2020s >> 2020 >> no-1386-february-2020

Rear View

It started with a twit or rather a tweet

During the season of goodwill, one Jamie Evans saw a jigsaw map of Great Britain and tweeted ‘is there any reason Wales has suddenly become part of England?’ The Daily Mirror (24 December), along with others, covered the story: ‘M&S blasted for £8 jigsaw of the UK that offends “absolutely everyone”‘. Jamie, a Plaid Cymru councillor in Neath, said it’s not the first time the store had forgotten about Wales. He hit out: ‘During the 2016 European football championships, which Wales were in, M&S put up posters urging people to support England.We’re used to it in Wales now, being subjected to that nonsense’. The nonsense is manifold. The original map dates from the 1800s. Whether Ireland (then a colony), Scotland, Wales, even Cornwall are independent matters not. Plaid Cymru deny that our problems are caused by the class monopoly of the means of production, in short, by capitalism. The solution lies not in nationalism, which is a delusion and a snare, but in world socialism.

Countries come and go, borders change, capitalism persists

Remember Refugia, the Utopian island between Italy and Tunisia, proposed as a solution to the ‘refugee and migrant crisis’ by two Oxford dons in 2016? The idea is going nowhere and that of No Borders fading: noborder.org has been dormant since mid-2013 and noborders.org.uk not updated since early November last year. Their slogans are worth recalling: No Border, No Nation, Stop Deportations! and No one is Illegal. Remember Biafra? The war for independence from Nigeria lasted over two and a half years and more than one million people lost their lives. Also worth recalling is that ‘Nigeria is an entirely artificial, colonial construct created by the British Empire (and bounded by the French Empire). Its boundaries bear no relation to internal national entities, and it is huge. The strange thing is that these totally artificial colonial constructs of states generate a genuine and fierce patriotism among their citizens…. ‘ (ICH. 14 March 2015). And: ‘Less than two decades after the painstaking removal of a massive border fence designed to keep people in, Bulgarian authorities are just as painstakingly building a new fence along the rugged Turkish border, this time to keep people out’ (New York Times, 5 April 2015).

Time For a New Christmas Truce‘?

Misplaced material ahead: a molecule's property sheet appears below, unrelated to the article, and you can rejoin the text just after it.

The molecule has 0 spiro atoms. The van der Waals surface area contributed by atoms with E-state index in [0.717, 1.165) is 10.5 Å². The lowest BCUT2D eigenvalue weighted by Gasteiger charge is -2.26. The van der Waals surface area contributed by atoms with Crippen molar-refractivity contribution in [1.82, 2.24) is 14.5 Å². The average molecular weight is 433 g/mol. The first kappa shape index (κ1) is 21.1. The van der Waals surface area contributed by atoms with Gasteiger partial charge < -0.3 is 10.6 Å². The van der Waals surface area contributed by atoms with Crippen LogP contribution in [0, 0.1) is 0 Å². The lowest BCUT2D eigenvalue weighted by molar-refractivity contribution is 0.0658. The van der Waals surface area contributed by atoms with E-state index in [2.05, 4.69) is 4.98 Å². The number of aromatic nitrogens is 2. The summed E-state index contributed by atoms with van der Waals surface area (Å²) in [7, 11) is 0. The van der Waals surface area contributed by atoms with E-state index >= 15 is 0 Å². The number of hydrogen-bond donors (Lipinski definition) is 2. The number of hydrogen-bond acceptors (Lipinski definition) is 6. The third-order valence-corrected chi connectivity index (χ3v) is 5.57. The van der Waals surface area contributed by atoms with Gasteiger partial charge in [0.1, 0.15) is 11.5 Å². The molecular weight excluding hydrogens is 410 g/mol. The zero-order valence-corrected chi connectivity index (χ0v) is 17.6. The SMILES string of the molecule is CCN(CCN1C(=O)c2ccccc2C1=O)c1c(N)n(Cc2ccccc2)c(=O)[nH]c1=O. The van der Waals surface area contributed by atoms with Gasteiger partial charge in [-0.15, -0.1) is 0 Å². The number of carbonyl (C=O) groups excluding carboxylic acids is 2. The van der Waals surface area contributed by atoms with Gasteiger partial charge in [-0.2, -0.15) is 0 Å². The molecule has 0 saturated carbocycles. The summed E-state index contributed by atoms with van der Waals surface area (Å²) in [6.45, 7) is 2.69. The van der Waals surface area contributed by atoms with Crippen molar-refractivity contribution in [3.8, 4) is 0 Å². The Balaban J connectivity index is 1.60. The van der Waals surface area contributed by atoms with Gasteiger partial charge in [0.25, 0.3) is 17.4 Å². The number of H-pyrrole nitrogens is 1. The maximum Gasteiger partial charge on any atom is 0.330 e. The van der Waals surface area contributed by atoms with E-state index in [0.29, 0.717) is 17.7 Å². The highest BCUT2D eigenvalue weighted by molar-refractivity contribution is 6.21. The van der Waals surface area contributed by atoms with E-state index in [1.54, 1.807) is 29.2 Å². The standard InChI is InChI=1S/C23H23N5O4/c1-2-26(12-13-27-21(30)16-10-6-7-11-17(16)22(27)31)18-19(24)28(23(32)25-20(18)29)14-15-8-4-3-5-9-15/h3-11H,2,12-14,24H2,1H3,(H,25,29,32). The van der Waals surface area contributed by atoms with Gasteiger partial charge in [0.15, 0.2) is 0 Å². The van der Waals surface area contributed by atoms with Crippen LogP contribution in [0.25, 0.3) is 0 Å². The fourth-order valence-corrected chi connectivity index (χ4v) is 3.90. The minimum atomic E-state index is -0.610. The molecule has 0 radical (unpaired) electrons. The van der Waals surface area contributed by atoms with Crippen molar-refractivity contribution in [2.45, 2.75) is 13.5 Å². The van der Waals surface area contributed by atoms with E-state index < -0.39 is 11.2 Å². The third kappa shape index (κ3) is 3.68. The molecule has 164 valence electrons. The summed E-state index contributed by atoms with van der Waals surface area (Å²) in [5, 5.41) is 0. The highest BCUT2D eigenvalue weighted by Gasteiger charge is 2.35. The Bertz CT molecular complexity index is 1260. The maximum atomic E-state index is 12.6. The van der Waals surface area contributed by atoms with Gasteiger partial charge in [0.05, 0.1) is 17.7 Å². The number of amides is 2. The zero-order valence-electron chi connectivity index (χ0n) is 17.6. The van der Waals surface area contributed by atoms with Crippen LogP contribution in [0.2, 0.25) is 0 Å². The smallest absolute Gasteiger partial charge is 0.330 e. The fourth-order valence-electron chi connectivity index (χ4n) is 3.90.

‘They lived in similar squalor, shared the same God, and celebrated the same holidays. It was December 24, 1914, Christmas Eve, and – though they spoke different languages and had ruthlessly killed one another for over four months – the British and German soldiers in the opposing trench lines had much in common’ (truthdig.com, 25 December).

The author makes the same point about shared interests of those involved in conflicts in the 100 years since then. Indeed, the vast majority of those existing in countries as diverse as Afghanistan, Germany, Iraq, Libya, Russia and Syria have far more in common than they do with their respective generals, politicians and economic overlords, a fact recognised before, during and after the war to end all wars:

‘…The poor have no country, in all lands, they suffer from the same evils, and they, therefore, realise that the barriers put up by the powers that be the more thoroughly to enslave the people must fall’ (International Working Men’s Association, 1866).

‘In a class society, “the nation” as a homogeneous socio-political entity does not exist. Rather, there exist within each nation, classes with antagonistic interests and “rights”’ (Rosa Luxemburg, The National Question, 1909).

‘I have no country to fight for; my country is the Earth, and I am a citizen of the World’ (Eugene Debs, 1915).

‘The old lie: It is sweet and right to die for one’s country’ (Wilfred Owen, 1918).

‘.. [no] policy for settling minority problems and international rivalries within the framework of capitalism is capable of bringing peace and democracy to the peoples of the world. Another war would be followed by new treaties forced on the vanquished by the victors, and by preparations for further wars, new dictatorships and terrorism. The Socialist Party… reiterates the call it issued in 1914: Having no quarrel with the working class of any country, we extend to our fellow workers of all lands the expression of our goodwill and socialist fraternity, and pledge ourselves to work for the overthrow of capitalism and the triumph of Socialism’ (Socialist Party, September 1939).

Imagine there’s no countries; It isn’t hard to do; Nothing to kill or die for; And no religion, too (Imagine, John Lennon, 1971).